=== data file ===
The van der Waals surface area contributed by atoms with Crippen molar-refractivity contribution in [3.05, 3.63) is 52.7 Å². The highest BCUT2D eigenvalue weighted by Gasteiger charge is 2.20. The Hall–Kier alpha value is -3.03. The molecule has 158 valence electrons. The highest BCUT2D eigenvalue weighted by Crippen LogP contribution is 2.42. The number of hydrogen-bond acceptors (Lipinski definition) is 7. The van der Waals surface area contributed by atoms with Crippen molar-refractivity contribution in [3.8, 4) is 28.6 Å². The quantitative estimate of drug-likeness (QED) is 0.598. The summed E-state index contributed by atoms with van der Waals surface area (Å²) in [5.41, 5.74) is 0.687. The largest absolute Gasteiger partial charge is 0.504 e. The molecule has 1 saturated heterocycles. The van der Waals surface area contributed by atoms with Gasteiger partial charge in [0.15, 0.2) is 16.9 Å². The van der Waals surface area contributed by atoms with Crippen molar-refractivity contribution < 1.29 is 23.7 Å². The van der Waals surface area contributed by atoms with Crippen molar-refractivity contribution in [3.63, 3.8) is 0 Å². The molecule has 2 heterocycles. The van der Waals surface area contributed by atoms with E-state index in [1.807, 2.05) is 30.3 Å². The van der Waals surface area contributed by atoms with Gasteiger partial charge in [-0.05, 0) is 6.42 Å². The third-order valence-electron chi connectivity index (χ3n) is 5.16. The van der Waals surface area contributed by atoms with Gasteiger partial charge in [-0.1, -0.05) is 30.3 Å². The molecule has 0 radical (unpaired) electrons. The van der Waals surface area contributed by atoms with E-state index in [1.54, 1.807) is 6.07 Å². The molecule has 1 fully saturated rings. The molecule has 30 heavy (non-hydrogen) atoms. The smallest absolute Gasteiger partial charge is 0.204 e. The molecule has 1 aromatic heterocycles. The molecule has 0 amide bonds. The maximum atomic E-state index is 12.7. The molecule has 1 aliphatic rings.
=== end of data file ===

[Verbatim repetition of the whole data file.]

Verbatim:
The van der Waals surface area contributed by atoms with Crippen molar-refractivity contribution in [3.05, 3.63) is 52.7 Å². The highest BCUT2D eigenvalue weighted by Gasteiger charge is 2.20. The Hall–Kier alpha value is -3.03. The molecule has 158 valence electrons. The highest BCUT2D eigenvalue weighted by Crippen LogP contribution is 2.42. The number of hydrogen-bond acceptors (Lipinski definition) is 7. The van der Waals surface area contributed by atoms with Crippen molar-refractivity contribution in [3.8, 4) is 28.6 Å². The quantitative estimate of drug-likeness (QED) is 0.598. The summed E-state index contributed by atoms with van der Waals surface area (Å²) in [5.41, 5.74) is 0.687. The largest absolute Gasteiger partial charge is 0.504 e. The molecule has 1 saturated heterocycles. The van der Waals surface area contributed by atoms with Gasteiger partial charge in [0.15, 0.2) is 16.9 Å². The van der Waals surface area contributed by atoms with Crippen molar-refractivity contribution < 1.29 is 23.7 Å². The van der Waals surface area contributed by atoms with Crippen molar-refractivity contribution in [3.63, 3.8) is 0 Å². The molecule has 2 heterocycles. The van der Waals surface area contributed by atoms with E-state index in [1.807, 2.05) is 30.3 Å². The van der Waals surface area contributed by atoms with Gasteiger partial charge in [-0.05, 0) is 6.42 Å². The third-order valence-electron chi connectivity index (χ3n) is 5.16. The van der Waals surface area contributed by atoms with Gasteiger partial charge in [-0.1, -0.05) is 30.3 Å². The molecule has 0 radical (unpaired) electrons. The van der Waals surface area contributed by atoms with E-state index in [1.54, 1.807) is 6.07 Å². The molecule has 1 fully saturated rings. The molecule has 30 heavy (non-hydrogen) atoms. The smallest absolute Gasteiger partial charge is 0.204 e. The molecule has 1 aromatic heterocycles. The molecule has 0 amide bonds. The maximum atomic E-state index is 12.7. The molecule has 1 aliphatic rings.